- The scene following the discovery of the Man’s identity (via the man at the bar) is pointless. Just reiteration. Why repeat something that the audience already knows. Lose this scene altogether.
- Capitalize Marshall’s name when you introduce him.
- Again, more reiteration. Lose the coroner scene.
- This final scene doesn't work at all. It's beyond anti-climactic, comes completely out of the blue, and makes no sense. Why would Luther spend so much time, the entire script, hunting Tucker down, just to kill himself in his own home?
Now, I'm guessing what you may have been trying to get at is that Luther wants Tucker to suffer in life rather than death. If this is the case, you'll want to make mention of it, either from Tucker or Luther. I think coming from Tucker, it would work better. If this isn't the case, see above.
Anyway, this was an extremely frustrating read. I've already explained to you the flaws in your writing style, regarding excess, but there's more. Your characters are fine. I liked Tucker. Such a straight arrow. Real down-to-earth guy (for a gangster anyway) that people can relate to easily. Luther was a good character as well. His motivation is understandable. There's also a decent story here but it is buried under much, much, too much subterfuge.
Now, as it turns out your script is shorter than Don's post says but your problem isn't your page numbers but what you fill your pages with. The subplot of kidnapping Tooth Pick's son was okay but takes up too much time and has basically nothing to do with the plot you start out with. I suggest you downsize it big time and try to integrate it into the main plot some how so it's of some relavence. The rest is either character development or meaningless chitchat. Character development is fine but don't let it hold the story back too much. I suggest you take it down a notch as a lot of what the characters say in the script is over elaborated. The chitchat, I'd say lose altogether.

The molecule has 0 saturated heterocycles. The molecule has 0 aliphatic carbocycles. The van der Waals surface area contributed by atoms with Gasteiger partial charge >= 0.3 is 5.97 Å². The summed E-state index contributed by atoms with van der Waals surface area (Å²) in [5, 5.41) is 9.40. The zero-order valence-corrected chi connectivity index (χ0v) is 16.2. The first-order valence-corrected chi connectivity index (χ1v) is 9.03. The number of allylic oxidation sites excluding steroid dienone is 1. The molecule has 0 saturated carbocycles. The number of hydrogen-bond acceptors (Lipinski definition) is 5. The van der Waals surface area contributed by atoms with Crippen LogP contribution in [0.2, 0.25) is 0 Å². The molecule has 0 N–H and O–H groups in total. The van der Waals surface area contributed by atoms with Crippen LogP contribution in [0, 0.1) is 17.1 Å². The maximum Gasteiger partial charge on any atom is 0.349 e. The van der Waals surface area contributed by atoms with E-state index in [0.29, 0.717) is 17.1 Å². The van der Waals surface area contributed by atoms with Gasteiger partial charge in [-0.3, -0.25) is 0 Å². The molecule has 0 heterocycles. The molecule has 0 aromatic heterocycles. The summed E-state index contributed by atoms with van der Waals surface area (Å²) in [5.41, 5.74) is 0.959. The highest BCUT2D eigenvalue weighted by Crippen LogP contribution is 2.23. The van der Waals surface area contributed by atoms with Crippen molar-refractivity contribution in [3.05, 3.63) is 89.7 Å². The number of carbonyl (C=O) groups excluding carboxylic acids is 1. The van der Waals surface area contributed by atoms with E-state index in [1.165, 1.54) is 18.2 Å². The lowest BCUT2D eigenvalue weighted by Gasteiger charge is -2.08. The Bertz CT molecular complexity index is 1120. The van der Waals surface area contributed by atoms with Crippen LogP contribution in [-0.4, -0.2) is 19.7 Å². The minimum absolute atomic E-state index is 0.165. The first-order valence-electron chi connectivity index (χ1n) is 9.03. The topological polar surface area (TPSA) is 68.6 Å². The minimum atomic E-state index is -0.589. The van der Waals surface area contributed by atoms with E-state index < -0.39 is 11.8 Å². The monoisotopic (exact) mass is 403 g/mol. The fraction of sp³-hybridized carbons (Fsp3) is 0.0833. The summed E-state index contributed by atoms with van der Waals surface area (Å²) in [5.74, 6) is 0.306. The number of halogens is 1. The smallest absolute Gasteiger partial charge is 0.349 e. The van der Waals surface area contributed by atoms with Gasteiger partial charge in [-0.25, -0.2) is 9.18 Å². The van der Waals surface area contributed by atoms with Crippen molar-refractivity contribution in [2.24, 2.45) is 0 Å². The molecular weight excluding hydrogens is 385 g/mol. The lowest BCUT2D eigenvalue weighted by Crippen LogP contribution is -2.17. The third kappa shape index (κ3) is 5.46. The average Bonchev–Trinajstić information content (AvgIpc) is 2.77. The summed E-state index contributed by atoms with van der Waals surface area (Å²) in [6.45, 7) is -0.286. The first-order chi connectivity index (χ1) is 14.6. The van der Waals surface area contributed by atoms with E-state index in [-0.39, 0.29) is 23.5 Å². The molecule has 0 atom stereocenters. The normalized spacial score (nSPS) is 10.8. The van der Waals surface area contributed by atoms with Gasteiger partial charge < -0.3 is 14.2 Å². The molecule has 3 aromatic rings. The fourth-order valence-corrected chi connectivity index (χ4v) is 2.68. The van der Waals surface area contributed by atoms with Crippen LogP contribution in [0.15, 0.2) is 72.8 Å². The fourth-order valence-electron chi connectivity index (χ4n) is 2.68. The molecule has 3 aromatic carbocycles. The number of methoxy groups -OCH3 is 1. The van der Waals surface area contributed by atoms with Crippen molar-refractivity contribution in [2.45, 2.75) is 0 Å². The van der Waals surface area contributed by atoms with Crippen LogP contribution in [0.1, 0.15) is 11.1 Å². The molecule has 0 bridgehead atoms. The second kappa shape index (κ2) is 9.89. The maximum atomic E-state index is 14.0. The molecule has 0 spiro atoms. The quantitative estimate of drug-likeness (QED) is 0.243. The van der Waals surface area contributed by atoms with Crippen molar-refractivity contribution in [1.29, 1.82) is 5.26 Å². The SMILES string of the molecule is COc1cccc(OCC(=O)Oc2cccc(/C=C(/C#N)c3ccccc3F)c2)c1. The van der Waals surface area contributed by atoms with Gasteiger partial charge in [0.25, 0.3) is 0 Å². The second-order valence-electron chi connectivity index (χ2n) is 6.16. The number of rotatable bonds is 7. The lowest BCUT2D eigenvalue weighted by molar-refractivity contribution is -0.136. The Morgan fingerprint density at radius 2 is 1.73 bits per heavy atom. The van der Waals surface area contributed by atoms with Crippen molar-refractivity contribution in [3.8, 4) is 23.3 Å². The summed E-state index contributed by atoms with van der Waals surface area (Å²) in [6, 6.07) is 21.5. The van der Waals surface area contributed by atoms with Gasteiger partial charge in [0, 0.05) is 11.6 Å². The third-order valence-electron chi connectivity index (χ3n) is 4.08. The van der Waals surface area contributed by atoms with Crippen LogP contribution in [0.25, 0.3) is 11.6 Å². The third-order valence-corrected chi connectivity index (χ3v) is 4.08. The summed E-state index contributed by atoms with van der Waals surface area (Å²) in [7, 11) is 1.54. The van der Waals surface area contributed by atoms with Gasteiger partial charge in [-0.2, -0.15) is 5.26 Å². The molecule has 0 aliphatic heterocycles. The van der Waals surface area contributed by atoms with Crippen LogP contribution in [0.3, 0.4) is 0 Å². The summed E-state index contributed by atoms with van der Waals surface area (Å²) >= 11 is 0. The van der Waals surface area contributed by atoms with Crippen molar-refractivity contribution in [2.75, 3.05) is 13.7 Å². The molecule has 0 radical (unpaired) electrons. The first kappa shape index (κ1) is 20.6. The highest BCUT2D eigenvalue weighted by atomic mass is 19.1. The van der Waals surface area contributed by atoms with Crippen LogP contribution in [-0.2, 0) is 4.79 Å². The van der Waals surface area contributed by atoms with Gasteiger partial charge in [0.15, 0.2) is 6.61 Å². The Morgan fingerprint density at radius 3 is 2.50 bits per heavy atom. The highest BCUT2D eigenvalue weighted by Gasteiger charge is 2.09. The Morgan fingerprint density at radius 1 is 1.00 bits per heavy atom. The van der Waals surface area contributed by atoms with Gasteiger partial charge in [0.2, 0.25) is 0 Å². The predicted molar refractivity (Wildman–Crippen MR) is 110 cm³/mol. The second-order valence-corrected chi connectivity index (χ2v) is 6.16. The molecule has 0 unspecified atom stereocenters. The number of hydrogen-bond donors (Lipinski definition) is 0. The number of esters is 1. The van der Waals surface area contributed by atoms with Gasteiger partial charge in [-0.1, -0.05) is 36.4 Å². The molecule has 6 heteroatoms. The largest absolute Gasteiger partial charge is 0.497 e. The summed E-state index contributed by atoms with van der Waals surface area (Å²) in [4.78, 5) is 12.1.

I know it's a cliche but in your case, this is an absolute must: you want to keep your story moving forward as much as possible. Right now, your script is episodic. Try to bring the story into the forefront and I think your script will be in better shape.